Evangelical Lutheran Diocese of North America

Festival of the Visitation of the Blessed Virgin Mary

Posted on July 2, 2024 by Pastor Dulas under Devotions
Leave a comment
Scripture: St. Luke 14:25-35 (NKJV)
14:25 Now great multitudes went with Him. And He turned and said to them, 26 “If anyone comes to Me and does not hate his father and mother, wife and children, brothers and sisters, yes, and his own life also, he cannot be My disciple. 27 And whoever does not bear his cross and come after Me cannot be My disciple. 28 For which of you, intending to build a tower, does not sit down first and count the cost, whether he has enough to finish it—29 lest, after he has laid the foundation, and is not able to finish, all who see it begin to mock him, 30 saying, ‘This man began to build and was not able to finish.’ 31 Or what king, going to make war against another king, does not sit down first and consider whether he is able with ten thousand to meet him who comes against him with twenty thousand? 32 Or else, while the other is still a great way off, he sends a delegation and asks conditions of peace. 33 So likewise, whoever of you does not forsake all that he has cannot be My disciple.
34 “Salt is good; but if the salt has lost its flavor, how shall it be seasoned? 35 It is neither fit for the land nor for the dunghill, but men throw it out. He who has ears to hear, let him hear!”
The Scriptures use the words ‘hate’ and ‘love’ to indicate preferential treatment. For example, Genesis 29:30-31 (KJV) says that Rachel was loved by her husband and Leah was hated. Jacob did not hate Leah in the way we usually understand ‘hate’. He loved both of his wives. Leah was “hated” in comparison to her sister, since Jacob loved Rachel more than her.
In the same way, when Jesus teaches that we should “hate” our family, He is not saying that we should hate them in an absolute sense. Rather, He wants us to love Him more. If our kin should ever lead us astray from the faith, we should prefer to live at enmity with them rather than forsake being Jesus’ disciples.
As Christians, we have a new family. Our family is our brothers and sisters in Christ. If our natural kin hates us, we should be comforted by the fact that we are part of the community of saints. The Church holds many different blood lines, but we all share in the blood of Jesus which covers our sins.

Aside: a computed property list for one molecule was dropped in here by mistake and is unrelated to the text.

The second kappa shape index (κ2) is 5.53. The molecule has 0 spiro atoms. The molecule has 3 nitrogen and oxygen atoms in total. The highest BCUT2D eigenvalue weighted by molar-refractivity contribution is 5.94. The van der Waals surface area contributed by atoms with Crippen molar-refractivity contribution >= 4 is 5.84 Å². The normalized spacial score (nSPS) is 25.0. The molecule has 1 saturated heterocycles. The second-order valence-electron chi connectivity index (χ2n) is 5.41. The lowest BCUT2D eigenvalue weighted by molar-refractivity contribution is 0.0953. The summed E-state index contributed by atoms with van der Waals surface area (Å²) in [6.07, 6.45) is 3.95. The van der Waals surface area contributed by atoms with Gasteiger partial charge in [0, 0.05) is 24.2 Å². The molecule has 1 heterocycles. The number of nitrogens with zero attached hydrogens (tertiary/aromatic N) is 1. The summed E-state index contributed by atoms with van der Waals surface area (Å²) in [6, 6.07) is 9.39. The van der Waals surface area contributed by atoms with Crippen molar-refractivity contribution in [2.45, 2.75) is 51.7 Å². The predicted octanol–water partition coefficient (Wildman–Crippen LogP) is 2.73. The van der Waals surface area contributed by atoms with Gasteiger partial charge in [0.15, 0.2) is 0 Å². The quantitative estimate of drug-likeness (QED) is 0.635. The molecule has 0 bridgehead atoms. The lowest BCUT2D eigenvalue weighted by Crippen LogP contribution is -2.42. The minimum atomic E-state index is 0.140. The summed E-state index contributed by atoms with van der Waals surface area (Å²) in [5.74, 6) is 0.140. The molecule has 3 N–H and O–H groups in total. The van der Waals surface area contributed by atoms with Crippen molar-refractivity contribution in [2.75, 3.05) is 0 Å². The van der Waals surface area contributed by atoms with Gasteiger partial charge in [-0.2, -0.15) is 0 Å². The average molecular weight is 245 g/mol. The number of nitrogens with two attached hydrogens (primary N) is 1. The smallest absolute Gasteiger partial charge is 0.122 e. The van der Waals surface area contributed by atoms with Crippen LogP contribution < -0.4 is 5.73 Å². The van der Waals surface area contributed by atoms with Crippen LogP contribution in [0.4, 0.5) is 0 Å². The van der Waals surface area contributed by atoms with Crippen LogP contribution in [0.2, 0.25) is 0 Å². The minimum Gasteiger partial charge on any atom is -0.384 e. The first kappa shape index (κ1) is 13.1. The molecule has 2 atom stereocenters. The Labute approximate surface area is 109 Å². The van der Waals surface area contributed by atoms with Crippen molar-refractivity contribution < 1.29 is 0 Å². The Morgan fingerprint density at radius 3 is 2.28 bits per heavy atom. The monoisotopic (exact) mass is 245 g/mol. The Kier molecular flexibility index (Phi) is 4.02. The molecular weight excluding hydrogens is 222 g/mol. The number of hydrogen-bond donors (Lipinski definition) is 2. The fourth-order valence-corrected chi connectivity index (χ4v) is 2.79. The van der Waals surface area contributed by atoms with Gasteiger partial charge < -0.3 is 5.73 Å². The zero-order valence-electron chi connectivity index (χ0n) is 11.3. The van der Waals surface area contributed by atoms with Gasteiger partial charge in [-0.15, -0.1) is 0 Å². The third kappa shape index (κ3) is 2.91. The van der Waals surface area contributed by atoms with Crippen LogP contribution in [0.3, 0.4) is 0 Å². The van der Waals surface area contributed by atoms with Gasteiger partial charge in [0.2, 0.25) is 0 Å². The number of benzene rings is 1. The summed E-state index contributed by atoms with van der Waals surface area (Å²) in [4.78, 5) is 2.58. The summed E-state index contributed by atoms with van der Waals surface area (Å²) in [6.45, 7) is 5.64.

This sort of community is beautifully displayed in the Virgin Mary’s visitation to Elizabeth’s house. While Mary and Elizabeth were actual blood-relatives, they especially rejoiced in their common faith in the Christ. “But why is this granted to me, that the mother of my Lord should come to me?” (Luke 1:43).
Collect: Almighty God, Who hast dealt wonderfully with Thy handmaiden, the Blessed Virgin Mary, and hast chosen her to be the mother of Thy Son, and hast graciously made known that Thou regardest the poor and the lowly and the despised: Grant us grace in all humility and meekness to receive Thy Word with hearty faith, and so to be made one with Thy dear Son; Who liveth and reigneth with Thee and the Holy Ghost, ever One God, world without end. Amen.
Collect for the Fifth Sunday after Trinity Sunday
O God, Who hast prepared for them that love Thee such good things as pass man’s understanding: Pour into our hearts such love toward Thee, that we, loving Thee above all things, may obtain Thy promises, which exceed all that we can desire; through Jesus Christ, Thy Son, our Lord, Who liveth and reigneth with Thee and the Holy Ghost, ever One God, world without end. Amen.
Scripture taken from the New King James Version®. Copyright © 1982 by Thomas Nelson. Used by permission. All rights reserved.

Leave a Comment